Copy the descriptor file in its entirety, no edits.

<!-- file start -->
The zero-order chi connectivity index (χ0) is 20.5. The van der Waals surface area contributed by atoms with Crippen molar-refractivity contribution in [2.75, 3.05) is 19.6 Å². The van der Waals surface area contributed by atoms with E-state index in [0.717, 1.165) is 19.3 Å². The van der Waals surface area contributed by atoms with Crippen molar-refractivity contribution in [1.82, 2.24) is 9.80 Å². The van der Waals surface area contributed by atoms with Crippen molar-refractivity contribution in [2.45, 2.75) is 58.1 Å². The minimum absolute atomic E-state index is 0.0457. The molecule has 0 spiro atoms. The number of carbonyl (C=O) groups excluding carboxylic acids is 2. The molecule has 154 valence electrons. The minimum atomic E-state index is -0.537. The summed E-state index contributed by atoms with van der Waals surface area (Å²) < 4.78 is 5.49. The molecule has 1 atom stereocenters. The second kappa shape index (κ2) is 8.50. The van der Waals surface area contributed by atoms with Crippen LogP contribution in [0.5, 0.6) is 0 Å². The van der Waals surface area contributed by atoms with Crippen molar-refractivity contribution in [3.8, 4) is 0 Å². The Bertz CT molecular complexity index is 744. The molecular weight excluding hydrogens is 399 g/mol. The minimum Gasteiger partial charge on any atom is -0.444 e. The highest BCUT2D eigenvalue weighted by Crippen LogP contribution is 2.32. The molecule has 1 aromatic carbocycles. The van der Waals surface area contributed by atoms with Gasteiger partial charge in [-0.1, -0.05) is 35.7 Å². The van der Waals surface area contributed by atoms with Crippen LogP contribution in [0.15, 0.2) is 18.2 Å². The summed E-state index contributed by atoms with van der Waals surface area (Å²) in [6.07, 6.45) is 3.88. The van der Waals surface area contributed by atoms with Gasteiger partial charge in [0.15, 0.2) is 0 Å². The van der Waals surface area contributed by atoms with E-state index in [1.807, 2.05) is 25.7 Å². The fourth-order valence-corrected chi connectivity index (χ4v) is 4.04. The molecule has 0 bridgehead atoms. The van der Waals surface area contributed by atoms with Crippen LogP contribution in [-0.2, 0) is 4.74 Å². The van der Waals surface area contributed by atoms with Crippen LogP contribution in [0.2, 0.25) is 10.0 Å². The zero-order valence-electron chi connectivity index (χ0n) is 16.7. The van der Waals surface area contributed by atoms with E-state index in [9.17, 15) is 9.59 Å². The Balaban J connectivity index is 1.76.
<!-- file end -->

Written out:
The zero-order chi connectivity index (χ0) is 20.5. The van der Waals surface area contributed by atoms with Crippen molar-refractivity contribution in [2.75, 3.05) is 19.6 Å². The van der Waals surface area contributed by atoms with E-state index in [0.717, 1.165) is 19.3 Å². The van der Waals surface area contributed by atoms with Crippen molar-refractivity contribution in [1.82, 2.24) is 9.80 Å². The van der Waals surface area contributed by atoms with Crippen molar-refractivity contribution in [2.45, 2.75) is 58.1 Å². The minimum absolute atomic E-state index is 0.0457. The molecule has 0 spiro atoms. The number of carbonyl (C=O) groups excluding carboxylic acids is 2. The molecule has 154 valence electrons. The minimum atomic E-state index is -0.537. The summed E-state index contributed by atoms with van der Waals surface area (Å²) < 4.78 is 5.49. The molecule has 1 atom stereocenters. The second kappa shape index (κ2) is 8.50. The van der Waals surface area contributed by atoms with Crippen LogP contribution in [0.5, 0.6) is 0 Å². The van der Waals surface area contributed by atoms with Crippen molar-refractivity contribution in [3.8, 4) is 0 Å². The Bertz CT molecular complexity index is 744. The molecular weight excluding hydrogens is 399 g/mol. The minimum Gasteiger partial charge on any atom is -0.444 e. The highest BCUT2D eigenvalue weighted by Crippen LogP contribution is 2.32. The molecule has 1 aromatic carbocycles. The van der Waals surface area contributed by atoms with Gasteiger partial charge in [-0.1, -0.05) is 35.7 Å². The van der Waals surface area contributed by atoms with Crippen LogP contribution in [0.15, 0.2) is 18.2 Å². The summed E-state index contributed by atoms with van der Waals surface area (Å²) in [6.07, 6.45) is 3.88. The van der Waals surface area contributed by atoms with Gasteiger partial charge in [0.15, 0.2) is 0 Å². The van der Waals surface area contributed by atoms with E-state index in [1.807, 2.05) is 25.7 Å². The fourth-order valence-corrected chi connectivity index (χ4v) is 4.04. The molecule has 0 bridgehead atoms. The van der Waals surface area contributed by atoms with Crippen LogP contribution in [-0.2, 0) is 4.74 Å². The van der Waals surface area contributed by atoms with Crippen LogP contribution in [0.2, 0.25) is 10.0 Å². The zero-order valence-electron chi connectivity index (χ0n) is 16.7. The van der Waals surface area contributed by atoms with E-state index in [9.17, 15) is 9.59 Å². The Balaban J connectivity index is 1.76.